[00:26:37] Michael: Well, should we move on to, what about checkpoints then? What would you do of those?

[00:26:42] Nikolay: Well, checkpoints, I, I think if rights are not happening at all, we don't care. we can keep default settings,

[00:26:48] Michael: Every five minutes, or

[00:26:50] Nikolay: I don't care. So if, if everything, like, if all buffers are clean, no dirty buffers at all, almost no. Like it's, it won't, it won't be noticeable. It, it becomes noticeable only when rights are happening.

And if you remember checkpoint tuning we discussed a lot how to tune for heavy rights

[00:27:08] Michael: I was thinking we could therefore make it a lot less frequent, but it doesn't matter. Yeah,

that's a really good

[00:27:14] Nikolay: exactly if we checkpoint with very few dirty buffers, it'll be very fast. And that's it. So checkpoint is, and lot of vacuum we already discussed. If we do vacuuming every, and even if we do freezing ourselves, in this case, vacuuming one trigger. That's it.

[00:27:32] Michael: Right. What about the overnight process? Should we get to that?

[00:27:35] Nikolay: Yeah, this is where things start to become less good looking because we probably don't have a lot of time to vacuum ize or whole. Our database ver I would probably include to see the details about the process. In this case, we need to make decisions having trade offs and. We are waiting both or maybe sometimes multiple choices and choosing the best one.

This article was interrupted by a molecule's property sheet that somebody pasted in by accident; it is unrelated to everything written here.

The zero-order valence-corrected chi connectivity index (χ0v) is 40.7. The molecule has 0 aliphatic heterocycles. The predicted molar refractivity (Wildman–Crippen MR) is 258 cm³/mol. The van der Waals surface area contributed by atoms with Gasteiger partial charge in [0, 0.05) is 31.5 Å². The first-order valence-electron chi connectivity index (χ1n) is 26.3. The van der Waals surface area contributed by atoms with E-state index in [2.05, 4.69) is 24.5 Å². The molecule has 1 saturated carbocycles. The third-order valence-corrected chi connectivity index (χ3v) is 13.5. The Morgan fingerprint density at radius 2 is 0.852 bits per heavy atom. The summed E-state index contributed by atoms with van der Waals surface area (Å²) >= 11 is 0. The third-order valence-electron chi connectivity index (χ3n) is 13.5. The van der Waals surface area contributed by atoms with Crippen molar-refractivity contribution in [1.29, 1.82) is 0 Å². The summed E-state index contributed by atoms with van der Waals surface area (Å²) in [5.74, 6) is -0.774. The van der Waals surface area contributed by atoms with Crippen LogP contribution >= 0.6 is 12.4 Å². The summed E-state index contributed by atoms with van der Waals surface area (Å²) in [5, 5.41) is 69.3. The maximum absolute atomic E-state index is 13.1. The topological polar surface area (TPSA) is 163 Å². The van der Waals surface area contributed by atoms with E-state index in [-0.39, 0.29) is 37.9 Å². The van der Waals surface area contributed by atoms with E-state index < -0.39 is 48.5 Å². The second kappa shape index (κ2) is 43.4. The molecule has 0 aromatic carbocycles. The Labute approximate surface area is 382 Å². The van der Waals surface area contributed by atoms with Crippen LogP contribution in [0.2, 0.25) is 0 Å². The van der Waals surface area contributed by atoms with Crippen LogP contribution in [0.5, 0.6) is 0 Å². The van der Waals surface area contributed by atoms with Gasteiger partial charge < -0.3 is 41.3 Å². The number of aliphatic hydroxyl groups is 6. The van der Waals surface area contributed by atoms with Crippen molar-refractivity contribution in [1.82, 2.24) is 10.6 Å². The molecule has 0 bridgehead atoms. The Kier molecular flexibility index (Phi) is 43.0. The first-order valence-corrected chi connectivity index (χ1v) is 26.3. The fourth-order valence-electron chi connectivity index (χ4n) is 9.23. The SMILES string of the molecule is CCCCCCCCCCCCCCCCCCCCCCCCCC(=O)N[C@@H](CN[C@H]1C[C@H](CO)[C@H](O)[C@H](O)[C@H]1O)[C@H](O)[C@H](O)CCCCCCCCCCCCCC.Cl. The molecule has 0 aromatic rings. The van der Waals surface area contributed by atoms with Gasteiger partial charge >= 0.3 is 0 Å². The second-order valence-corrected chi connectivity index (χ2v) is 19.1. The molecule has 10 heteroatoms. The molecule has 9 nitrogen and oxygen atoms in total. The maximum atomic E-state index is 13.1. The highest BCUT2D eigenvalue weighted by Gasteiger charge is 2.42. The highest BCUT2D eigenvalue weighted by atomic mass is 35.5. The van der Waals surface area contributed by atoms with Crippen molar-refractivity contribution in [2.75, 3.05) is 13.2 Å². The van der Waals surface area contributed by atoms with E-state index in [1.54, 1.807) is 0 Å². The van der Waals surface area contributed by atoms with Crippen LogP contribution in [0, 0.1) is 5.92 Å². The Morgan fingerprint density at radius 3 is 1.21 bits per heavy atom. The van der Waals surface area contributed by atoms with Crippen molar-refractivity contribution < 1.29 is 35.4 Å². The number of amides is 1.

For example, we might say, okay, we don't have time to rebuild and to repack our table using some clustering. Or we do it in infrequently or probably we even don't touch some indexes. It depends. So it depends on how. How narrow our window to apply changes is. But I would definitely consider partitioning here because in this case we have more control and data, ology and so on, and more control in also in terms of how much work will be needed for vacuum.

Because if you have huge stable, you just, you know, like, okay, we update 10% of our huge table, which is 10 terabytes every night for, okay, you. Okay, 10% means one terabyte. Probably it's too much for a few hours, but anyway, we don't know in to which pages our updates will go, right. It's distributed who knows how, and in this case, we don't have control.

But if it's a partition table, we discussed it very recently. We insert new data to new partition or deal with fresh partitions. We have some very already, like in frozen state old partitions. We touch them very rarely. In this case, vacuum works much faster rebuilding. We don't need to rebuild everything.